Trial by fire: Teachers learning to teach via ‘Distance Learning’


With today, May 8, being the end of Teacher Appreciation Week, it is very fitting that we were honored to have a teacher with more than 40 years experience share her story with us. If you have been wondering what it must be like to be a teacher and suddenly thrust into a whole new method of trying to reach your children, particularly in a world filled with fear and questions, Island School teacher Jane Bengston is here to explain. With more than four decades of teaching experience, her world was turned upside down in March of this year.

She was kind enough to tell us her story, in her own words.

And to all teachers, everywhere, from the bottom of our hearts … thank you. Thank you so much for all that you do.

BY JANE BENGSTON – In 2016, I retired from Sarasota County Schools. After 44 years of teaching, my life was to be the beach, travel and relaxation. After a few months, I realized that really was not my dream.

I missed the students and the classroom that I loved very much, and found my way over the bridge to Boca Grande. Fortunately, The Island School needed a substitute teacher and I needed a classroom! The past four years have been a gift that The Island School has given me, a match made in heaven!

On March 17, our Governor announced that schools would be closed and distance learning would begin …


I was not prepared for this! I was not trained for this!And, honestly, I did not want to be part of this! In my mind, distance Learning was moving the desks farther apart. I have LOVED every minute of my time at TIS, but now the Governor was forcing us to shake-up our perfect little school in paradise and that terrified me. They say, “The first step in solving a problem is to recognize that it exists.” No problem, I recognized that the problem was me and technology was my new unwelcome collaborator.Reminding myself, with every reluctant click of the mouse, that I was doing this for the children I love and would not want to disappoint, so onward I forged.

First, there was Zoom! This was a new and intriguing – and sometimes annoying – computer-learning opportunity to face students one-on-one at their desks, on their couches and even lounging on their beds. Then, there was Google Classroom, a platform for students to complete work I assign each week.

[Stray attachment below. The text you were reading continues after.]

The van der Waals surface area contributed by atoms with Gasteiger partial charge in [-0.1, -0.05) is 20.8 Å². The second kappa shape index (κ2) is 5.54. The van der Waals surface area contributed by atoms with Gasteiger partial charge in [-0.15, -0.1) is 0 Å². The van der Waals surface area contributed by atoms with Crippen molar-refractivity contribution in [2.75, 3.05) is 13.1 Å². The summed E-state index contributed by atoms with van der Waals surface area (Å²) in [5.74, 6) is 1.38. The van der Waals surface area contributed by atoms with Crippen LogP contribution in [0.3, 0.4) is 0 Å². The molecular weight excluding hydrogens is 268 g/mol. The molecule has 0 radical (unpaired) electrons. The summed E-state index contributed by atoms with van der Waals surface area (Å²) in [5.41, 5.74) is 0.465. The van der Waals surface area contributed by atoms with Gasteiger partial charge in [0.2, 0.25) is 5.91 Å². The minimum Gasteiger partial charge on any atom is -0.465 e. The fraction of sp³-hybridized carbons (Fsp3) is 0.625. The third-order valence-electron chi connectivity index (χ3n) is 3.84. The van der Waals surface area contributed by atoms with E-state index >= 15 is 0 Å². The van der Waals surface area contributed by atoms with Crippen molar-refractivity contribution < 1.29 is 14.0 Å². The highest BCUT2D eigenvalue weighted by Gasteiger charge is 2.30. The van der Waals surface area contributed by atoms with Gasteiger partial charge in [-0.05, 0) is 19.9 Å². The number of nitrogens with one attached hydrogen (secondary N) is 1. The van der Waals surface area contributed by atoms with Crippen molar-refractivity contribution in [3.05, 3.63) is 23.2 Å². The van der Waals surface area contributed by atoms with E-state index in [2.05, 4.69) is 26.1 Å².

Of course, to make all of this happen there were on-line training sessions scheduled. The trainers, the best in these fields, went just a little too fast for me, and when they asked if anyone had questions…I wasn’t even sure what to ask! I cried every day, sometimes five times a day, just trying to prepare for this new way to teach. Of course, sheltering-in-place did not relieve any stress.

So, I called for backup and in rode the cavalry. First, it was my son, who arrived from Los Angeles, and calmed my fears and “patiently” showed me the ins and outs of Zoom. As a television producer, he was also able to convert the guest bedroom into a studio/classroom, complete with lighting, cameras and props for my new adventure

Then the other teachers from The Island School shared their own expertise, always willing to help and give each other support. And of course, Jean Thompson, Head-of-School, did it all. Not only was she there to advise and “hold” my hand, from six feet away, she found materials I needed and dropped them at my door. Every time I doubted my abilities, she was there cheering me on, showing me another idea to try, and even troubleshooting my computer’s software issues.

Now, keep in mind, all of this was happening before the students even touched a computer.

Finally the teachers were ready … we just needed our students. Mrs. Thompson made sure they were ready by driving all of their materials to their homes.

So, how am I doing, after five weeks of distance learning? Fantastic! I wake up every morning anxious to see the faces of my fabulous fifth grade students and my sensational second graders. It is their smiles that brighten every day and keep me going.

Work is getting done, progress is being made, and the kids seem happy. On a recent Saturday, I took The Island School on the road. With my sondriving, we visited the homes of all 25 of my students. To see their smiles and expressions of gratitude as they selected school supplies, books, or a special treat from the trunk of my car, made all of that early frustration and exhaustion so worthwhile. It made me realize, that even after 47 years of teaching, there could be no better job in the world.

I am grateful for the village who helped me understand that this new approach to learning could work be successful. It’s not perfect, but we are all doing our best, which is pretty darn good! Thank you to Vicky Winterer, who sits in on our Thursday class with the fifth graders and makes things seem a bit more normal.

I remind myself every day that while the governor may have closed the schools, he didn’t stop education!

As this marks the end of Teacher Appreciation Week, I would like to salute and thank my fellow teacher-heroes at both The Island School and around the country.

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